The lights are on
The second part of the single-player DLC is out, but a mixed bag of cool powers, poor missions, and stilted story don’t come together well.
Ubisoft is rolling out an interesting approach to single-player DLC for Assassin’s Creed III. The three-part Tyranny of King Washington presents an alternate version of history (more alternate than their already-skewed vision of Templars and Assassins fighting each other throughout time). This new vision assumes that George Washington is corrupted by a piece of Eden, and subsequently enslaves America to his will, leaving Ratonhnhaké:ton to save the day once again.
The initial installment, The Infamy, left me hungry for more, even if the sprawling wilderness setting of that installment felt a little empty at times, and not all the missions were fun. Unfortunately, both the story and mission follow-up on display in The Betrayal is a step down in quality, and it’s getting harder to recommend the DLC package as a whole.
Ratonhnhaké:ton never becomes Connor in this timeline, and the beginning of The Betrayal finds the Native American hero imprisoned by Washington’s forces in the occupied city of Boston. In keeping with the animal powers theme introduced in the previous installment, Ratonhnhaké:ton rapidly acquires some new abilities as the episode begins. While he can still explore the wolf-themed abilities from last time, a new set of eagle oriented powers is now introduced, allowing our protagonist to fly between rooftops, or swoop down on enemies from afar and assassinate them.
This new power set is a good bit of fun, if only to send you swooping across half of Boston in moments as you hop from perch to perch. The new eagle powers certainly move the game away from the free-running core that the series is known for, but it’s something I can forgive in this experimental DLC, since everything is meant to be a little off from the norm. What’s harder to forgive is the suddenness with which these new eagle powers are introduced. Where the wolf powers of the last episode involved a deep and transformative vision quest reached over multiple missions, this new flying ability is introduced through one hallucinogenic sequence, and then we’re off to the races.
Once you’re out in Boston, the missions you’re presented with are not in good shape – most fit comfortably in the category of “go here, try not to be seen,” and they all start to blur together over time. Several of these sequences cause you to desync as soon as you’re seen, resulting in likely checkpoint restarts.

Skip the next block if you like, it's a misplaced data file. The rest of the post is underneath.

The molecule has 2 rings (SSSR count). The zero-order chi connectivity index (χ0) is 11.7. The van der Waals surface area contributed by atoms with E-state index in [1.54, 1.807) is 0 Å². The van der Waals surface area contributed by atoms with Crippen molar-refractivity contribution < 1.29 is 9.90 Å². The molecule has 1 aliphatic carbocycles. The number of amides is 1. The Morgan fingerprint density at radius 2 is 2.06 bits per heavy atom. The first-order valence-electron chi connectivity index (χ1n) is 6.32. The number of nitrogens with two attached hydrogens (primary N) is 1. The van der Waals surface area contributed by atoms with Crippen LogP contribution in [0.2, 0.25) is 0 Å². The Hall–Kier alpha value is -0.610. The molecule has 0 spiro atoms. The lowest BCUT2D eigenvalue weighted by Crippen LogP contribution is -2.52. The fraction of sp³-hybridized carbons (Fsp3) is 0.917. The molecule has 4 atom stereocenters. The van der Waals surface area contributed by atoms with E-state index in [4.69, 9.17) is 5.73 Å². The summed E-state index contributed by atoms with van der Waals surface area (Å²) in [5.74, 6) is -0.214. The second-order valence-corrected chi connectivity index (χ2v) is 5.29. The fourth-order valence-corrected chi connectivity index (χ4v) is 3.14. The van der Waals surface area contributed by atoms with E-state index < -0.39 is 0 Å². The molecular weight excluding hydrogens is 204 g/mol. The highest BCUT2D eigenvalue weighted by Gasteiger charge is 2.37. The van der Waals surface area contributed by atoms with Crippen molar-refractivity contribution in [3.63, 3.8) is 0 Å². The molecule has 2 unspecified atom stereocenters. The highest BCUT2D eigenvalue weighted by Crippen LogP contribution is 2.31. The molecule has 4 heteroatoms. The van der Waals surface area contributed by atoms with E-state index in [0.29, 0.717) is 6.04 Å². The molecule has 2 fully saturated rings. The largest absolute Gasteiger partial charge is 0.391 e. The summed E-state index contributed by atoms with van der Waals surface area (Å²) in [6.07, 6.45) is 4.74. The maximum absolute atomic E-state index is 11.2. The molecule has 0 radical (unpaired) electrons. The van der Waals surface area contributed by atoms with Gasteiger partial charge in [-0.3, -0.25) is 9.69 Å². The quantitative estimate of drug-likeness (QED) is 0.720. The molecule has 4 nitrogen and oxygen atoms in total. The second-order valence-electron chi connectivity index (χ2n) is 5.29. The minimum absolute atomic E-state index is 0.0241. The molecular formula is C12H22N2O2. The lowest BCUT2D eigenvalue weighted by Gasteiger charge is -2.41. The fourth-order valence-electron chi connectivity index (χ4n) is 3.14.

Moreover, I never got a clear sense of what I was doing in Boston, other than trying to get away. Ostensibly, you’re there to help a new rebellion against Washington, but things never really coalesce together until late in the episode, and meanwhile you’re stuck running odd errands, like retrieving special metal horseshoes from an enemy soldier’s steed. Moreover, the side objectives are hard to enjoy, since Boston is positively overwhelmed by enemy forces, so you’re constantly getting in fights before you can open treasure chests, help citizens, or complete other activities.
The first episode, The Infamy, introduced the emotional weight of Ratonhnhaké:ton’s second chance to save his mother, and grounded the story in something we can all identify with. In contrast, The Betrayal has no emotional depth or compelling side characters. In fact, the central new figure is flat out embarrassing. Benjamin Franklin took on a minor but memorable role in the core Assassin’s Creed game. Instead, he is painted in this DLC as an ineffectual, bumbling coward, present mostly for cheap laughs, like a moment where he’s forced to squeeze into a too-tight soldier’s disguise and wonder out loud how he looks.
I’d love to be able to offer a positive recommendation for this ongoing DLC project; I’m completely on board with the unique premise. Sadly, this second installment is a letdown. I mentioned in my write-up for The Infamy that the verdict is still out, and the sum of The Tyranny of King Washington may ultimately make it worthwhile. If episode two is any indication, that sum is looking small indeed.
Email the author Matt Miller, or follow on Game Informer.